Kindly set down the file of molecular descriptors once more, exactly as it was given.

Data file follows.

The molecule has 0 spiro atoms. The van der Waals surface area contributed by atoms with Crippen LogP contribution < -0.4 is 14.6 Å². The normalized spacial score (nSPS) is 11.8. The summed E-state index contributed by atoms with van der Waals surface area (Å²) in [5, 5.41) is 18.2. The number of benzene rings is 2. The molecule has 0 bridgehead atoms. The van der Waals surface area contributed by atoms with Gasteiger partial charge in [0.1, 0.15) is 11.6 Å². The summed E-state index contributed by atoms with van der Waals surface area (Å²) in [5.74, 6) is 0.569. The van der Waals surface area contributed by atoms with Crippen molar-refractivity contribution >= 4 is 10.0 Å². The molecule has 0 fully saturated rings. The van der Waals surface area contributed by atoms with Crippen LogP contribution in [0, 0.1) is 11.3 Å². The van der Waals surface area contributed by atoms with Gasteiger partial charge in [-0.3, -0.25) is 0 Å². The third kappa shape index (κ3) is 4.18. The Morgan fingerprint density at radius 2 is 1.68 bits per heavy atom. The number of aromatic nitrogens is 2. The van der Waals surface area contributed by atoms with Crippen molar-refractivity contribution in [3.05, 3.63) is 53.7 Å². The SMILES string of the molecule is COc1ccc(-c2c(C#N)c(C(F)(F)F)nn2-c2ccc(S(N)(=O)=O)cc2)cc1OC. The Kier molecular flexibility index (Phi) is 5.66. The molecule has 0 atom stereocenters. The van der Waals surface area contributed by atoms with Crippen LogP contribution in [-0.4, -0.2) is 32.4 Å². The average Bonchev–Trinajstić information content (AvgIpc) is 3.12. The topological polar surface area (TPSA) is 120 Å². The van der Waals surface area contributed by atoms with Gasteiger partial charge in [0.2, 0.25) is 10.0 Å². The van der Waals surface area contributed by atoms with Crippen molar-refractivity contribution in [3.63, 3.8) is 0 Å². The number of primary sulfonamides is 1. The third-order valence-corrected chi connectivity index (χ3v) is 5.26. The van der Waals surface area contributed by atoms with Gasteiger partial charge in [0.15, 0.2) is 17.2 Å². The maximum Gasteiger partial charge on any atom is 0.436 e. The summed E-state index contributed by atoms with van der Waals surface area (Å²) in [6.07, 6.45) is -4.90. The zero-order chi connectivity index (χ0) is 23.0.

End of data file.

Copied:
The molecule has 0 spiro atoms. The van der Waals surface area contributed by atoms with Crippen LogP contribution < -0.4 is 14.6 Å². The normalized spacial score (nSPS) is 11.8. The summed E-state index contributed by atoms with van der Waals surface area (Å²) in [5, 5.41) is 18.2. The number of benzene rings is 2. The molecule has 0 bridgehead atoms. The van der Waals surface area contributed by atoms with Gasteiger partial charge in [0.1, 0.15) is 11.6 Å². The summed E-state index contributed by atoms with van der Waals surface area (Å²) in [5.74, 6) is 0.569. The van der Waals surface area contributed by atoms with Crippen molar-refractivity contribution >= 4 is 10.0 Å². The molecule has 0 fully saturated rings. The van der Waals surface area contributed by atoms with Crippen LogP contribution in [0, 0.1) is 11.3 Å². The van der Waals surface area contributed by atoms with Gasteiger partial charge in [-0.3, -0.25) is 0 Å². The third kappa shape index (κ3) is 4.18. The Morgan fingerprint density at radius 2 is 1.68 bits per heavy atom. The number of aromatic nitrogens is 2. The van der Waals surface area contributed by atoms with Crippen molar-refractivity contribution in [3.05, 3.63) is 53.7 Å². The SMILES string of the molecule is COc1ccc(-c2c(C#N)c(C(F)(F)F)nn2-c2ccc(S(N)(=O)=O)cc2)cc1OC. The Kier molecular flexibility index (Phi) is 5.66. The molecule has 0 atom stereocenters. The van der Waals surface area contributed by atoms with Crippen LogP contribution in [-0.4, -0.2) is 32.4 Å². The average Bonchev–Trinajstić information content (AvgIpc) is 3.12. The topological polar surface area (TPSA) is 120 Å². The van der Waals surface area contributed by atoms with Gasteiger partial charge in [0.2, 0.25) is 10.0 Å². The van der Waals surface area contributed by atoms with Crippen molar-refractivity contribution in [3.63, 3.8) is 0 Å². The number of primary sulfonamides is 1. The third-order valence-corrected chi connectivity index (χ3v) is 5.26. The van der Waals surface area contributed by atoms with Gasteiger partial charge in [0.15, 0.2) is 17.2 Å². The maximum Gasteiger partial charge on any atom is 0.436 e. The summed E-state index contributed by atoms with van der Waals surface area (Å²) in [6.07, 6.45) is -4.90. The zero-order chi connectivity index (χ0) is 23.0.